Bert Grimm Name Plate

Bert Grimm started hanging around tattoo shops in Portland Oregon when he was about 11 or 12 years old, and the shops of Sailor Gus, Sailor George and Charlie Western became his home away from home. Bert was given his first tattooing outfit in 1912 and for the next 70 plus years Bert Grimm was a fixture in the tattoo world. Early in his career, Grimm spent a season with the Buffalo Bill Wild West Show. Throughout the years he operated shops in Chicago, Honolulu, Salt Lake City, Las Vegas, Seattle, Los Angeles, Long Beach, St Louis, Portland and Seaside Oregon, and China.

Bert worked with some of the greats in the business, including, Domingo Gulang, Charlie Barr, Tatts Thomas, Red Gibbons, Walter Torun, Bob Shaw, and Col Todd, to name a few. Bert is probably best remembered today for the shop that he operated at the Nu Pike in Long Beach, CA from the 1950s to the late 60s. The Nu Pike was a large amusement park that goes back to 1897 and was home for dozens of tattooists. Bert Grimm's World Famous Tattoo was historic. It was one of the oldest continuously operating tattoo shops in the continental United States, where generations of sailors got tattooed before shipping out.

Bert was inducted into the Tattoo Hall of Fame, which was then located at the Lyle Tuttle's Tattoo Art Museum at #30 Seventh Street in San Francisco. The photograph of the back piece seen here shows one of Bert's masterpieces as worn by Lyle Tuttle.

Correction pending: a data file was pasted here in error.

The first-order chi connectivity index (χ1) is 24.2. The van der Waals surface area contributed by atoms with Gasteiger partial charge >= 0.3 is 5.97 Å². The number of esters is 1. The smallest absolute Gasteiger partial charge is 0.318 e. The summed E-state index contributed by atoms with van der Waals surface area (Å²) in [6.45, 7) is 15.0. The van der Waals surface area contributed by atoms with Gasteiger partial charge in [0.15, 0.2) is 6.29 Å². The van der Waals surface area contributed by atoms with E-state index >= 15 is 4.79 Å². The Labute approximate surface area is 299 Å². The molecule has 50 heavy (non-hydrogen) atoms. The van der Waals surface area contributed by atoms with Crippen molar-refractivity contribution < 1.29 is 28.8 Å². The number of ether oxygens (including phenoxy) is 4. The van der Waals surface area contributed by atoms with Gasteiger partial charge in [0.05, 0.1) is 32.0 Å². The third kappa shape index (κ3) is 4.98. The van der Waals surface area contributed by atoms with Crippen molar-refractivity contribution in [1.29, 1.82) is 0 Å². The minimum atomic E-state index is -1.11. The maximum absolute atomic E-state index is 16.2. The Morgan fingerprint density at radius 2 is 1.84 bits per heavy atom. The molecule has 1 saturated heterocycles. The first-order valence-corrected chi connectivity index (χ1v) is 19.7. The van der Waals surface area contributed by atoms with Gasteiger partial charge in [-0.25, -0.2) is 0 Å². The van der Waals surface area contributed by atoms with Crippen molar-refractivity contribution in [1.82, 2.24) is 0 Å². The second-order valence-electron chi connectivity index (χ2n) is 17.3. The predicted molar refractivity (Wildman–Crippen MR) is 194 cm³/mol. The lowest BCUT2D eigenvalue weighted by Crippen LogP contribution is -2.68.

Bert retired in the small Oregon town of Seaside in the later years of his life. He was not able to stay away from the tattoo business so he set up a small tattoo shop in his home. In a letter written to Paul Rogers during this time Bert stated that he did about 10 tattoos a week out of his house.

Today the Pike is only a memory but I am glad to say the Bert Grimm’s tattoo shop located at #22 Chestnut Place, which was in jeopardy of becoming part of a Long Beach condominium development, was purchased in March of 2004 by Kari Barba and two silent partners. Barba turned part of the shop into a museum and continues operating it as a tattoo shop.

Originally published by the Tattoo Archive © 2001
Updated 2017